The Australian Open will go ahead as scheduled despite 47 players being forced into hard lockdown amid positive COVID-19 cases, according to Tennis Australia CEO Craig Tiley.
The tournament was plunged into a crisis Saturday when two positive cases were detected on two charter flights carrying players into Melbourne. Tournament officials said two passengers on a flight from Los Angeles who arrived Friday morning had tested positive, along with one passenger who traveled in from Abu Dhabi.
None of those who tested positive were said to be players, although one was described as a “participant,” which may mean a member of a player’s entourage.
Australia’s Department of Health and Human Services (DHHS) said those aboard the flights were considered “close contacts” of those with the virus, and that means they will be confined to their hotel bedrooms for the next two weeks.
Isolating players are unable to leave their hotel rooms for 14 days until they are medically cleared, but Tiley insists there are no plans to postpone the tournament.
The world’s best tennis players are arriving, ready to fight for the first Grand Slam title of 2021. Before the battle can begin they must quarantine for 14 days, take daily COVID-19 tests, physically distance, and practice & train under strictly controlled COVIDSafe conditions. pic.twitter.com/XrJDmc9vCi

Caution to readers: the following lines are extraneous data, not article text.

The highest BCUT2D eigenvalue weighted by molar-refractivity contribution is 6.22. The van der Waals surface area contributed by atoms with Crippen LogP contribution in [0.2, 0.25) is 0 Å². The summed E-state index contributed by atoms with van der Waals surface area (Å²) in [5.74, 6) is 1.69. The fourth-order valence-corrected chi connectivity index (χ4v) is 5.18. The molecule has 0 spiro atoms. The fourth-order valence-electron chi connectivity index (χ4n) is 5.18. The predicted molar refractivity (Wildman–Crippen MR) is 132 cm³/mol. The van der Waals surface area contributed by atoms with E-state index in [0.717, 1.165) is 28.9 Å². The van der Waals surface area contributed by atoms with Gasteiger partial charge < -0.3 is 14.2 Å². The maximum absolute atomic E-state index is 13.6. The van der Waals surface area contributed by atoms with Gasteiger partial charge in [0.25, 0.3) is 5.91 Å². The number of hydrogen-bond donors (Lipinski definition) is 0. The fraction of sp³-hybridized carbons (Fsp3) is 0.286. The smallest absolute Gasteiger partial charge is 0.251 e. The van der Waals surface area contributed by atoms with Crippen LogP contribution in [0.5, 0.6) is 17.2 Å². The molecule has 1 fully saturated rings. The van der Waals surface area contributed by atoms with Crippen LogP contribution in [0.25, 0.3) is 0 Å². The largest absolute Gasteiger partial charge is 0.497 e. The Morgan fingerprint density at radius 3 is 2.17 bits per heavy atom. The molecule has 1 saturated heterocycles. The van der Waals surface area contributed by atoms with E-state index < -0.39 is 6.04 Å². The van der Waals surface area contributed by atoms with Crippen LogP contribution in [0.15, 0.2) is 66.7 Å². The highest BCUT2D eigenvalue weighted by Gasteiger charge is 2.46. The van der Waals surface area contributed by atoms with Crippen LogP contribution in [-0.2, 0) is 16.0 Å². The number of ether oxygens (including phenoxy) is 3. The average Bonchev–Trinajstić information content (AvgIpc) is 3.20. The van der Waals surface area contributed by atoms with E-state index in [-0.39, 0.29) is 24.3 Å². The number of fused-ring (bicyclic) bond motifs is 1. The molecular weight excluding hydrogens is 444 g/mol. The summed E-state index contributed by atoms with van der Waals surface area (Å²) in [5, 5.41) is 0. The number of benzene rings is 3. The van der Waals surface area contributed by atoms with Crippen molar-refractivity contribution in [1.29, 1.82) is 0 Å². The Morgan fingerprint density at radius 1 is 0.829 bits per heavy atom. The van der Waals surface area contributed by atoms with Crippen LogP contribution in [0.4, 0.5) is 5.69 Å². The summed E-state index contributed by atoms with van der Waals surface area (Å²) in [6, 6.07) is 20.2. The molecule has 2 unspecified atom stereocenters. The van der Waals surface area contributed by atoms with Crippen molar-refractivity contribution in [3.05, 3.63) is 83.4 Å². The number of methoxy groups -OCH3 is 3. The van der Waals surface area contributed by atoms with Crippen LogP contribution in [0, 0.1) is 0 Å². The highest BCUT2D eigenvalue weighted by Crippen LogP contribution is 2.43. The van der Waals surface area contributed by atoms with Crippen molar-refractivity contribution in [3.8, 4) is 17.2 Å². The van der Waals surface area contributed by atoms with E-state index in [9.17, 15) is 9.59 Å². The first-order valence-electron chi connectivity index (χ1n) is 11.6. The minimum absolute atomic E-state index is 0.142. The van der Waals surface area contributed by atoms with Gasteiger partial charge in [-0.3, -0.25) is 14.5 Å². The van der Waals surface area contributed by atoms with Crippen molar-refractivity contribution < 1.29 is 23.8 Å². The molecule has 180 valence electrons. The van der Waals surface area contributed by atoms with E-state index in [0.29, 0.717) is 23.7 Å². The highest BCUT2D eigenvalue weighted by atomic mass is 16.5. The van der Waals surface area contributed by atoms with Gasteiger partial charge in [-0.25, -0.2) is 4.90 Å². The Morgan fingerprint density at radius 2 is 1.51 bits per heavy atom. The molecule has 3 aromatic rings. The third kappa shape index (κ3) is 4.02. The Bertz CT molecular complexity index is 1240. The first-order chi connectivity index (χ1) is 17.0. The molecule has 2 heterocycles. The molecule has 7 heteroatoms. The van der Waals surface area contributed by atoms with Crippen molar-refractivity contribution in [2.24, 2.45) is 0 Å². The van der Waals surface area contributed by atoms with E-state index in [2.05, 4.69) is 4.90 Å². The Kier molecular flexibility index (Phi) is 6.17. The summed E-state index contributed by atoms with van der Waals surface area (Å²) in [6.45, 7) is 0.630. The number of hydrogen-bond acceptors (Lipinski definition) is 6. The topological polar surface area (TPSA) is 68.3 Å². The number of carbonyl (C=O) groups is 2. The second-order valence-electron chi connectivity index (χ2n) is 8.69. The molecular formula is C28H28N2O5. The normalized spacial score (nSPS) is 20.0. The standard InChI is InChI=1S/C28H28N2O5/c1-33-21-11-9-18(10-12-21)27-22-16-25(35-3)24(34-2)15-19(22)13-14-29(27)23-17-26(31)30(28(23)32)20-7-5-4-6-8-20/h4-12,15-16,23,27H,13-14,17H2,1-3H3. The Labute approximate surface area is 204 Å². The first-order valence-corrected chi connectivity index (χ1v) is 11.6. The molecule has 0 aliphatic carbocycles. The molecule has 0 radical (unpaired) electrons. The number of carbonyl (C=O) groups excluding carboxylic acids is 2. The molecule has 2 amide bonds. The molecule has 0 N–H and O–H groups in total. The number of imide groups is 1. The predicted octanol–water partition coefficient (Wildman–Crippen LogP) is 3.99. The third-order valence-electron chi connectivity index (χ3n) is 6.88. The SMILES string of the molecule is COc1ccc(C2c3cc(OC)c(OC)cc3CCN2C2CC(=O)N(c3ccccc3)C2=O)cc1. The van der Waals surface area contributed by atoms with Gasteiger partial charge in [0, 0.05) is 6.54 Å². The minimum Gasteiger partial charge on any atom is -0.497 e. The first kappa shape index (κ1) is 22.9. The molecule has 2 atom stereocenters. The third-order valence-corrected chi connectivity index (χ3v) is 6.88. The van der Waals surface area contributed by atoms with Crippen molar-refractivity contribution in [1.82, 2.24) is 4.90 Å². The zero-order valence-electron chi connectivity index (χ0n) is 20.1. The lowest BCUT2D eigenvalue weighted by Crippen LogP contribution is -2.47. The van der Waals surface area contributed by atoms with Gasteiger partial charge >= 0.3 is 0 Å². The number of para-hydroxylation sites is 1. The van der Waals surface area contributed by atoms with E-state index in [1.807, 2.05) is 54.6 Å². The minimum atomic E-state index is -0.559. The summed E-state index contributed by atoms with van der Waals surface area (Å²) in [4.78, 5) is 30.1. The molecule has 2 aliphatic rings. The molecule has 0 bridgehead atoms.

— #AusOpen (@AustralianOpen) January 15, 2021
“It’s not something we wanted to happen,” he told Australia’s “The Today Show.” “We were hoping every flight would be OK. We’re in this situation, we have to deal with it.
“The Australian Open is going ahead and we’ll continue to do the best we can possibly do to ensure those players, who are not in a great position, find it somewhat acceptable.
“We’re planning on Feb. 8, we do have that buffer time in there. We’re looking forward to welcoming fans to the Australian Open. Ticket sales have been going well, we’ve got two weeks of great tennis and our intention is to continue with those dates.”
The Australian Open has pulled out all the stops in an effort to put on the Grand Slam event, and that has meant all players have had to arrive early and go into quarantine, although most will be allowed to spend five hours outside their hotel rooms each day to allow for practice and gym work.
Such limited liberties will not be afforded those hit by the news of the positive tests on their flights.